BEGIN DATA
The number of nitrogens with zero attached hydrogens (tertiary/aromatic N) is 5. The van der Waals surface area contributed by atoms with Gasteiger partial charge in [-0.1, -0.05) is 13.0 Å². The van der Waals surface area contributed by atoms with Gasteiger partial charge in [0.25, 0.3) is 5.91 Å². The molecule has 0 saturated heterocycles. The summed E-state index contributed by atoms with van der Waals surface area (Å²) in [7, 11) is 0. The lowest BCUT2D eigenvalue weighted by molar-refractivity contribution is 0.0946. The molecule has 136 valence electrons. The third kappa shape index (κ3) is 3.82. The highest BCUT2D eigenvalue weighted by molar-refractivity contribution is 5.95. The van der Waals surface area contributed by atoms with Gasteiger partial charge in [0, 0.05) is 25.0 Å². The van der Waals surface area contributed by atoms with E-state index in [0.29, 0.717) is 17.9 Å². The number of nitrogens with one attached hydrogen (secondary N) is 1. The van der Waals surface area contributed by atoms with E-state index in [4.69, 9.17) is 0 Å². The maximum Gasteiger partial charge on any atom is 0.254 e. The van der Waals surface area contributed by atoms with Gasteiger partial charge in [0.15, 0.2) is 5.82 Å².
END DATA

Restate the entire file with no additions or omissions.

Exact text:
The number of nitrogens with zero attached hydrogens (tertiary/aromatic N) is 5. The van der Waals surface area contributed by atoms with Gasteiger partial charge in [-0.1, -0.05) is 13.0 Å². The van der Waals surface area contributed by atoms with Gasteiger partial charge in [0.25, 0.3) is 5.91 Å². The molecule has 0 saturated heterocycles. The summed E-state index contributed by atoms with van der Waals surface area (Å²) in [7, 11) is 0. The lowest BCUT2D eigenvalue weighted by molar-refractivity contribution is 0.0946. The molecule has 136 valence electrons. The third kappa shape index (κ3) is 3.82. The highest BCUT2D eigenvalue weighted by molar-refractivity contribution is 5.95. The van der Waals surface area contributed by atoms with Gasteiger partial charge in [0, 0.05) is 25.0 Å². The van der Waals surface area contributed by atoms with E-state index in [0.29, 0.717) is 17.9 Å². The number of nitrogens with one attached hydrogen (secondary N) is 1. The van der Waals surface area contributed by atoms with E-state index in [4.69, 9.17) is 0 Å². The maximum Gasteiger partial charge on any atom is 0.254 e. The van der Waals surface area contributed by atoms with Gasteiger partial charge in [0.15, 0.2) is 5.82 Å².